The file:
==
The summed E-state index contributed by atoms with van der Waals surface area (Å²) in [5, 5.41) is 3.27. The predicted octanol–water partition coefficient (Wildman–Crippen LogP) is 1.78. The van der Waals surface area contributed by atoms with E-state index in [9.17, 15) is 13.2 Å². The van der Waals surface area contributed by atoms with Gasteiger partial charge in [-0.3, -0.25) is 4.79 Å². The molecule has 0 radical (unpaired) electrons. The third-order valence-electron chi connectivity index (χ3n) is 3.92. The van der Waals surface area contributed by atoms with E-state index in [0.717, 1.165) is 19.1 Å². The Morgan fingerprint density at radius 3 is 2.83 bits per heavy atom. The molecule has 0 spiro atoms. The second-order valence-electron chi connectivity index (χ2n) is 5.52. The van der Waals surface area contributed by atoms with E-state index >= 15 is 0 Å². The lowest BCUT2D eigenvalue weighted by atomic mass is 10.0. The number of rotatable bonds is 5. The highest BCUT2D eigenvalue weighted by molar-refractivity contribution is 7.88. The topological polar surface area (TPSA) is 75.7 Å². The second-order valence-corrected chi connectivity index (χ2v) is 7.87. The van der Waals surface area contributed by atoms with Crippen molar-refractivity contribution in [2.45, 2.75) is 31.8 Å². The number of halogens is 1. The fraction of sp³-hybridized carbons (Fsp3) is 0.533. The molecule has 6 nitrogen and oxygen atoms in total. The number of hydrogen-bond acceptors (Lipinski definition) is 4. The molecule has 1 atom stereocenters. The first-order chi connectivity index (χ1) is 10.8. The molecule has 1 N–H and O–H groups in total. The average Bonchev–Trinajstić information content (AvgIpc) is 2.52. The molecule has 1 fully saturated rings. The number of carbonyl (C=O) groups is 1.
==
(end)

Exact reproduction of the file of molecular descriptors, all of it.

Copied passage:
The summed E-state index contributed by atoms with van der Waals surface area (Å²) in [5, 5.41) is 3.27. The predicted octanol–water partition coefficient (Wildman–Crippen LogP) is 1.78. The van der Waals surface area contributed by atoms with E-state index in [9.17, 15) is 13.2 Å². The van der Waals surface area contributed by atoms with Gasteiger partial charge in [-0.3, -0.25) is 4.79 Å². The molecule has 0 radical (unpaired) electrons. The third-order valence-electron chi connectivity index (χ3n) is 3.92. The van der Waals surface area contributed by atoms with E-state index in [0.717, 1.165) is 19.1 Å². The Morgan fingerprint density at radius 3 is 2.83 bits per heavy atom. The molecule has 0 spiro atoms. The second-order valence-electron chi connectivity index (χ2n) is 5.52. The van der Waals surface area contributed by atoms with E-state index >= 15 is 0 Å². The lowest BCUT2D eigenvalue weighted by atomic mass is 10.0. The number of rotatable bonds is 5. The highest BCUT2D eigenvalue weighted by molar-refractivity contribution is 7.88. The topological polar surface area (TPSA) is 75.7 Å². The second-order valence-corrected chi connectivity index (χ2v) is 7.87. The van der Waals surface area contributed by atoms with Crippen molar-refractivity contribution in [2.45, 2.75) is 31.8 Å². The number of halogens is 1. The fraction of sp³-hybridized carbons (Fsp3) is 0.533. The molecule has 6 nitrogen and oxygen atoms in total. The number of hydrogen-bond acceptors (Lipinski definition) is 4. The molecule has 1 atom stereocenters. The first-order chi connectivity index (χ1) is 10.8. The molecule has 1 N–H and O–H groups in total. The average Bonchev–Trinajstić information content (AvgIpc) is 2.52. The molecule has 1 fully saturated rings. The number of carbonyl (C=O) groups is 1.